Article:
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Windows 8: hands-on with your next OS

Windows 8: hands-on with your next OS


The final build of Windows 8 is available to developers and manufacturers today, and we spent some time with it before it launched.

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Windows 8 RTM
Windows 8 RTM

Windows 8 is done. Microsoft announced as much two weeks ago, and is now proving it by officially making the operating system available to manufacturers and developers. They'll have about ten weeks to write software and drivers, build apps, and manufacture devices that take full advantage of Microsoft's latest and greatest operating system before it's released to everyone on October 26th. We've spent some time using Windows 8 as our primary OS, and though there's still some work for developers and manufacturers to do it's clear that Microsoft's new software is ready for prime time.

By and large, things are the same as we saw in the Release Preview — it's too late in the development cycle for Microsoft to make any splashy changes. Under-the-hood tweaks make up the majority of the changelog in the lastest version, and it shows: Windows 8 is smoother, faster, and more reliable than ever. We installed the new OS on a Lenovo ThinkPad X1 Carbon without a hitch, and though there are some compatibility issues (more on those in a minute) there's nothing about Windows 8 that feels buggy, unstable, or unfinished. That aside, though, there are af few interface, app, and usability tweaks that are a little more obvious to the naked eye.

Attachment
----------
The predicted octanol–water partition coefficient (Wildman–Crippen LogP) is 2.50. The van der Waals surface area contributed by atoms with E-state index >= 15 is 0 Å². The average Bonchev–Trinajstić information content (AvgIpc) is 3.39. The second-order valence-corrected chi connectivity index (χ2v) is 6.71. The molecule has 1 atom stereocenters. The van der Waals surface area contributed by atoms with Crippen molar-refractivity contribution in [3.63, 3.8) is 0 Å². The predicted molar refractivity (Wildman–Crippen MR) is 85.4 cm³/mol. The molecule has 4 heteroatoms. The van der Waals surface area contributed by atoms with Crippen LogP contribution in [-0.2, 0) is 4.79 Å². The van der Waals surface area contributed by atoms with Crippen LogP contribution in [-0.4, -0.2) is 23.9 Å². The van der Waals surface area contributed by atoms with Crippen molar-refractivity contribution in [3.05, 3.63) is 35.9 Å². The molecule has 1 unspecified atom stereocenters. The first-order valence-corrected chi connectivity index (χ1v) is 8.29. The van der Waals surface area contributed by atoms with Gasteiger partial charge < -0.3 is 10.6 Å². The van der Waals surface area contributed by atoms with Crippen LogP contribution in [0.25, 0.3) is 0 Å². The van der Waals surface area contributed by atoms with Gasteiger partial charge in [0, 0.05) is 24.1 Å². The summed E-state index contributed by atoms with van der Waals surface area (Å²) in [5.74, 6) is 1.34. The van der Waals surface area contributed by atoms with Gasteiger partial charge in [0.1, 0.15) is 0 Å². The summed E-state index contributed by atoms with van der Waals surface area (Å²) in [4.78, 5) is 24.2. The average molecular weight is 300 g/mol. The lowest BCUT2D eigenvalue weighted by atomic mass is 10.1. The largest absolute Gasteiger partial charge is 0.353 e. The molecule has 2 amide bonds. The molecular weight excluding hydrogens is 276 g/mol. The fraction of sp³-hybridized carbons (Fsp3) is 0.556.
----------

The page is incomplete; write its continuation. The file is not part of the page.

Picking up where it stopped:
Start and lock screen


Some of the biggest changes in the final build of Windows 8 are the very first things you'll see. The boot animation is slightly different, though it's not particularly exciting — just a logo and a spinning wheel. The default lock screen is also new, a drawing / photograph of the Space Needle and mountains in Washington.

Customize Windows 8 to your heart's extent

But that screen, and the Start Screen, are far more customizable than ever thanks to a number of new backgrounds and pictures. The Start Screen can be incredibly minimalist, with just a solid-colored background (there are still a bunch to choose from), or it can feature one of a bunch of crazy eye-meltingly busy designs. Every background pattern is available in every background color, so you're left with plenty of ways to find the perfect background.

Desktop changes: no more Aero